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HUD creates center at Fredonia
Thursday, December 08, 2005

The U.S. Department of Housing and Urban Development Office of University Partnerships has named the State University of New York at Fredonia as one of 13 new Community Outreach Partnership Centers (COPC), which it is funding across the country to address neighborhood problems at grassroots level.

SUNY Fredonia’s COPC grant, totaling $399,868, will develop partnerships with Dunkirk residents, churches, civic groups, area government offices, neighborhood organizations, and non-profit organizations with the goal of revitalizing the city’s economy and quality of life.

“A challenging part of this project is the sheer number of collaborations and partnerships that we will be brokering to make some fundamental changes at the core of the community,” SUNY Fredonia President Dennis L. Hefner said.

HUD created the COPC grant program to tap the resources of universities in order to help distressed communities. Awards are only made to proposals which demonstrate the centrality of community leadership at both the planning and implementation stages.

The partnering groups which have signed on for the project include, in addition to SUNY Fredonia, the City of Dunkirk (including the Housing Authority and the City Court), Brooks Memorial Hospital, Dunkirk Free Library, the Chautauqua County Health Department, the Newman Center in Fredonia, Getsmani Inglesia, Friendship Baptist Church, Open Door Church of God and Christ, Northern Chautauqua Community Foundation, the Chautauqua Leadership Network, SUNY Fredonia’s Liberty Partnership Program, and the Workforce Investment Board.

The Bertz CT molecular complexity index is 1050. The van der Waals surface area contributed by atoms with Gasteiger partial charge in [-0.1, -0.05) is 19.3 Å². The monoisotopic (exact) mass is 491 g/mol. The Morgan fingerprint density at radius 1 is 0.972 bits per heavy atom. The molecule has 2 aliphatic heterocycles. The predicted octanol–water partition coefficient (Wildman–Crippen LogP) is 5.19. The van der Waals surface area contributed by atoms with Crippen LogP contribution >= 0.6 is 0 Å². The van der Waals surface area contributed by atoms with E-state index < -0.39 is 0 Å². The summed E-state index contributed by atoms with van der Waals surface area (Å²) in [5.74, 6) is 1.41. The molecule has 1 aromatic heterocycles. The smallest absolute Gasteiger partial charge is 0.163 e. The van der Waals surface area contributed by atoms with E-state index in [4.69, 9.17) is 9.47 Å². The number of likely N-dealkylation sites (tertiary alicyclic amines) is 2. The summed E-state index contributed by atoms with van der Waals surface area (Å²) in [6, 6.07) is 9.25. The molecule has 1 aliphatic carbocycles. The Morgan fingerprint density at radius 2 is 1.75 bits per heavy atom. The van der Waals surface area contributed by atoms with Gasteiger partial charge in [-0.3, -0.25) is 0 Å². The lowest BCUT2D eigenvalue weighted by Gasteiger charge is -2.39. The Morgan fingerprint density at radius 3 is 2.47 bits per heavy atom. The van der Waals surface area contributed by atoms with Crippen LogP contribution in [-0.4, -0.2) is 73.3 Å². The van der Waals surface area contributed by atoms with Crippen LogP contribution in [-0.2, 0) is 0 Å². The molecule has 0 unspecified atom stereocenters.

Dr. Leonard E. Faulk, interim dean of graduate studies and SUNY Fredonia political science professor, Maggie Bryan Peterson, director of Fredonia’s grants administration office, and grant writer Amy Cuhel-Schuckers prepared the grant on behalf of SUNY Fredonia’s Center for Rural Regional Development and Governance.

“The target area is the City of Dunkirk, but we will also incorporate smaller secondary and sub-areas which are integral to the city’s consolidated plan,” Dr. Faulk said.

The project was developed with direct input from community residents, community groups, and local government. “We’ve identified the true needs to be addressed from the point of view of the residents,” Dr. Faulk said. “Leadership from local clergy was critical to the process, and the active involvement of Rev. Early Waller of the Friendship Baptist Church, Rev. Carlos Garcia of Getsmani Inglesia, and Roosevelt Haynes helped us clearly articulate community needs.”

The project will focus on empowering local neighborhoods to develop solutions to their own issues, especially in lower income and ethnic populations. A corps of community leaders and volunteer citizens will be trained in leadership and networking skills, as well as strategic planning methods. A generation of future leaders will be prepared through special training programs aimed at youth groups.

The need for educational and cultural enrichment will be tackled under the auspices of the College of Education and School of Music at SUNY Fredonia, while the School of Business will look for ways to gear up the residential workforce for better employment opportunities. Some residents will be targeted for small business coaching.

In total, HUD provided $6.3 million to form new campus and community partnerships across the nation, aiming them at areas with distinct urban problems. Universities in New York, California, Arizona, Colorado, Maine, Massachusetts, Oklahoma, and South Carolina were funded. New York State received the highest number of new grants, all except one going to the SUNY or CUNY system campuses. Western New York received the largest number of grants in any geographic area. Its recipients were SUNY Fredonia, SUNY at Buffalo’s Research Foundation, and Niagara University.

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